We have hitherto been thinking in terms of a desire for knowledge and understanding arising from observation of the varied practices of Christians and we have by this been led to the fourth chapter of John's Gospel: and there all such signposts are eclipsed when we seriously confront the depth and urgency of the quest of God which breathes through the words of Jesus. For what we find there shining forth and meeting our search for knowledge and understanding is nothing less than the quest of God the Father. "For the Father seeks such to worship Him". In our experience as Christians we have to do first with the quest of the Son of Man, "For the Son of Man is come to seek and to save that which was lost" (Luke 19:10). Only through the activity of the seeking Saviour can we be numbered among those capable of the true worship: and we would never wish to move away from the activity of the Saviour's present seeking love. It is never open to us to choose to be devoted to one more than the other of these two Divine quests. A heart and mind truly renewed by the Word and the Spirit will sense to the full the commanding imperative of these two great facts: the Son of Man seeking the lost, and the Father seeking worshippers. if in the pages which follow we concentrate attention on the latter, this is never to be taken as diminishing the former. The Gospel must ever be paramount among the holy things about which the true Christian ministers to the Lord.

Forth from His eternal glory with the Father, out from the love wherewith the Father loved the Son before the foundation of the world, the Son of God has come. He has come to seek and to save the lost: this quest has led Him of necessity by Calvary. But beyond it there lies this other quest: through Him the Father is seeking worshippers. Only the coming of the Son could reveal the Father. Only His sacrifice could open a new and living way by which we can enter into His presence. The true worship, then, is something beyond the worship of Almighty God: even beyond the worship of Jehovah. The true worship is to worship the FATHER, revealed in Christ the Son. If we have begun to grasp the significance of this central passage, then in the inner chambers of love and devotion, we shall have been moved to desire above all things to respond to this seeking of the Father; and we shall search the Scriptures so that by the Spirit's illumination we may learn how to be among the true worshippers who worship the Father in spirit and in truth.

Chapter 2

The Bible Words and their Meaning

Five times in the Revelation John records a moment of ecstatic climax, when the dwellers in heaven, seeing the things of earth in the light of heaven, prostrate themselves in the presence of God's throne, and in this act symbolize their worship. In the introductory vision of God on His throne, twenty-four elders are seen, clothed in white, wearing golden crowns and seated each upon his throne. At moments of climax in this tremendous vision—the thanksgiving of the cherubim; the Lamb taking the book out of the right hand of God, the appearance in heaven of the vast crowd of the redeemed; the arrival of the world-kingdom of God and His Christ; and the overthrow of Babylon, the false church—they suddenly rise from their thrones, fling themselves on their faces before God's throne and cast their crowns before Him. Thus dramatically and symbolically they take an attitude intensely expressive of their recognition of the supreme greatness of God relative to themselves and seen by themselves. Their attitude expresses their acknowledgement of the rightness of the fact that all blessing, all honour, all glory, all power is in the hand of God, while they themselves hide their faces in the dust.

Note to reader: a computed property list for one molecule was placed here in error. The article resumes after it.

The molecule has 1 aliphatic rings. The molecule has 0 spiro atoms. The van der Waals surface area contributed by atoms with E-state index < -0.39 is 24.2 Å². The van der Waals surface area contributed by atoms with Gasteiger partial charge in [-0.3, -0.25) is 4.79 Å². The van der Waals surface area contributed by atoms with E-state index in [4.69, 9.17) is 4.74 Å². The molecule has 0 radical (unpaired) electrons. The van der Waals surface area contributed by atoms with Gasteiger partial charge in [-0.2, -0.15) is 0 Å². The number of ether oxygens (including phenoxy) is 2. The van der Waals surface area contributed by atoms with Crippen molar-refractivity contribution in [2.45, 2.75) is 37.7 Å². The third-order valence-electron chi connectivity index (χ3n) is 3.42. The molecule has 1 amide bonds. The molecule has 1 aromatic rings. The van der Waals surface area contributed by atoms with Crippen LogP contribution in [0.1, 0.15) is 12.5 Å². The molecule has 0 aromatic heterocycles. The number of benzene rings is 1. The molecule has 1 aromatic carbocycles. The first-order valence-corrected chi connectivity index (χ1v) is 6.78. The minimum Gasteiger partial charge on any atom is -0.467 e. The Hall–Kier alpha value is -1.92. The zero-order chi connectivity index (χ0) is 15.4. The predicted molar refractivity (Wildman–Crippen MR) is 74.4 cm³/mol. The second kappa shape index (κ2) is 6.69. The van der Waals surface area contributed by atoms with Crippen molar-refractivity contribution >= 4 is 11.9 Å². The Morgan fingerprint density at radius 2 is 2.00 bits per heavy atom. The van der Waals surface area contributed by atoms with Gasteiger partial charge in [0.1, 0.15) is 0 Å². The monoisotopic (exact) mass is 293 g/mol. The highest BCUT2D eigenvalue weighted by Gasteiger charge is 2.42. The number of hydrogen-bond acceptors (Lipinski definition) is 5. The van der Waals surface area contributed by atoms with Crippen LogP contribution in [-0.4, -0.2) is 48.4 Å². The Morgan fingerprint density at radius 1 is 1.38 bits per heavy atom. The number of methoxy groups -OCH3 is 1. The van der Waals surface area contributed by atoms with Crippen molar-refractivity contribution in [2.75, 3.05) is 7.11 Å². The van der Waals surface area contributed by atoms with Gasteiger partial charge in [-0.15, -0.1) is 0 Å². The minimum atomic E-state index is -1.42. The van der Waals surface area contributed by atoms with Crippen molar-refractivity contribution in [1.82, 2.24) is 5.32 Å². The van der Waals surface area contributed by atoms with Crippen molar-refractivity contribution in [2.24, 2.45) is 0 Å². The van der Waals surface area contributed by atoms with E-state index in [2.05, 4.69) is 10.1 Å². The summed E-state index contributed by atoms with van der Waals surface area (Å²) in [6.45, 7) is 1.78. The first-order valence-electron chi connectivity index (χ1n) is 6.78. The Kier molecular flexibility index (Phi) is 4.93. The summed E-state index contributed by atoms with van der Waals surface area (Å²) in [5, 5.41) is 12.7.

The scene described exactly presents the meaning of the Bible word basic to our theme, proskuneo. Its simple original meaning is to prostrate oneself before another, and for the purpose of this study we shall use the English word worship as the exact equivalent of the New Testament word proskuneo. Perhaps the Hebrew word used in the Old Testament had primary reference to the bodily attitude described, but in the setting of John 4 we may simply begin with the thought that worship is an attitude of spirit, taken by man realising the presence of God revealed. In the true worship in spirit and in truth, the worship of the Father, warm and living overtones of love and relationship are added to this basic thought, but here is our beginning, a concept which clearly differentiates worship from thanksgiving, praise, prayer, or service, but indicates also how closely related are each of these actions. We can thank, praise, or serve an equal, but worship is due to God alone. When we do thank, praise, or serve Him, while there is in these actions addressed to God an element of recognising His greatness and awful glory, this element is not the central purpose and content of these actions as it is in the case of worship.

Perhaps at this point reference should be made to those minor and subsidiary cases in which worship is addressed to men. In addressing the mayor as "Your Worship", we know very well that worship belongs to God alone. This is a minor, archaic, and exceptional usage. So it is in Scripture. Those cases in which it is doubtful whether the speaker in the Gospels really intended to attribute deity to Jesus are examples of this kind. In the parable of the two debtors, the first debtor "fell down and worshipped" the king. Here the expression is evidently equivalent to "did homage". The full New Testament significance is clear in the last chapter of the Revelation. John is twice moved to fall down and worship the angel who explained to him the vision. He is quite sternly forbidden, and the angel's injunction "Worship God" obviously means that worship is due to God alone.